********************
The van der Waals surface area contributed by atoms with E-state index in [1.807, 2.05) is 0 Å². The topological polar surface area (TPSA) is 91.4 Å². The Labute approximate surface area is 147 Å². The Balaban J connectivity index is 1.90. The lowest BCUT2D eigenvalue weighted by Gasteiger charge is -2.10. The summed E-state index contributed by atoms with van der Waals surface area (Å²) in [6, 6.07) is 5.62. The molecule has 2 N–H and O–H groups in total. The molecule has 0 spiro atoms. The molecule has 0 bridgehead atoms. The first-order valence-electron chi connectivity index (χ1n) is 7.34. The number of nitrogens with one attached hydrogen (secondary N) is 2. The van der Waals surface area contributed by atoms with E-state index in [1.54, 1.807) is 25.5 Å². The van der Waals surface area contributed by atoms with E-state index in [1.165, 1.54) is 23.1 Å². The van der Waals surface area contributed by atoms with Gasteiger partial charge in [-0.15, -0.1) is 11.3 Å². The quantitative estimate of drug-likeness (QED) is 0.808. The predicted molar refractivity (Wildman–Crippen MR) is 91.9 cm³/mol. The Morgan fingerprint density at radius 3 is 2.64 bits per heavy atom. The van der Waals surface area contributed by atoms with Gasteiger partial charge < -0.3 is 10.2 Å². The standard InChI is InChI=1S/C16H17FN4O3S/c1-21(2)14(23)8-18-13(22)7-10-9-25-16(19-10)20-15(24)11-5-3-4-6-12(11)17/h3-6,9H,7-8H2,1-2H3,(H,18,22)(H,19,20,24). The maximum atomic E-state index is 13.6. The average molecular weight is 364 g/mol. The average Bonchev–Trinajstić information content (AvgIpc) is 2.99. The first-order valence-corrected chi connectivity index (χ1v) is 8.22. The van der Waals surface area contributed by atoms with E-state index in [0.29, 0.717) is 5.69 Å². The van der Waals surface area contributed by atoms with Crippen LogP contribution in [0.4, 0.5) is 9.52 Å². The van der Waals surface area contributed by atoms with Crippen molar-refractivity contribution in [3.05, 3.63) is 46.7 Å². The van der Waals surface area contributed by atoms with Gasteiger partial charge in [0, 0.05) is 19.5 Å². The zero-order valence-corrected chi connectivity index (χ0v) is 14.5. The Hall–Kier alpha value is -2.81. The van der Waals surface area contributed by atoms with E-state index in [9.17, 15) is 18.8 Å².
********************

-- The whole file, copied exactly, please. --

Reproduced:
The van der Waals surface area contributed by atoms with E-state index in [1.807, 2.05) is 0 Å². The topological polar surface area (TPSA) is 91.4 Å². The Labute approximate surface area is 147 Å². The Balaban J connectivity index is 1.90. The lowest BCUT2D eigenvalue weighted by Gasteiger charge is -2.10. The summed E-state index contributed by atoms with van der Waals surface area (Å²) in [6, 6.07) is 5.62. The molecule has 2 N–H and O–H groups in total. The molecule has 0 spiro atoms. The molecule has 0 bridgehead atoms. The first-order valence-electron chi connectivity index (χ1n) is 7.34. The number of nitrogens with one attached hydrogen (secondary N) is 2. The van der Waals surface area contributed by atoms with E-state index in [1.54, 1.807) is 25.5 Å². The van der Waals surface area contributed by atoms with E-state index in [1.165, 1.54) is 23.1 Å². The van der Waals surface area contributed by atoms with Gasteiger partial charge in [-0.15, -0.1) is 11.3 Å². The quantitative estimate of drug-likeness (QED) is 0.808. The predicted molar refractivity (Wildman–Crippen MR) is 91.9 cm³/mol. The Morgan fingerprint density at radius 3 is 2.64 bits per heavy atom. The van der Waals surface area contributed by atoms with Gasteiger partial charge < -0.3 is 10.2 Å². The standard InChI is InChI=1S/C16H17FN4O3S/c1-21(2)14(23)8-18-13(22)7-10-9-25-16(19-10)20-15(24)11-5-3-4-6-12(11)17/h3-6,9H,7-8H2,1-2H3,(H,18,22)(H,19,20,24). The maximum atomic E-state index is 13.6. The average molecular weight is 364 g/mol. The average Bonchev–Trinajstić information content (AvgIpc) is 2.99. The first-order valence-corrected chi connectivity index (χ1v) is 8.22. The van der Waals surface area contributed by atoms with E-state index in [0.29, 0.717) is 5.69 Å². The van der Waals surface area contributed by atoms with Crippen LogP contribution in [0.4, 0.5) is 9.52 Å². The van der Waals surface area contributed by atoms with Crippen molar-refractivity contribution in [3.05, 3.63) is 46.7 Å². The van der Waals surface area contributed by atoms with Gasteiger partial charge in [0, 0.05) is 19.5 Å². The zero-order valence-corrected chi connectivity index (χ0v) is 14.5. The Hall–Kier alpha value is -2.81. The van der Waals surface area contributed by atoms with E-state index in [9.17, 15) is 18.8 Å².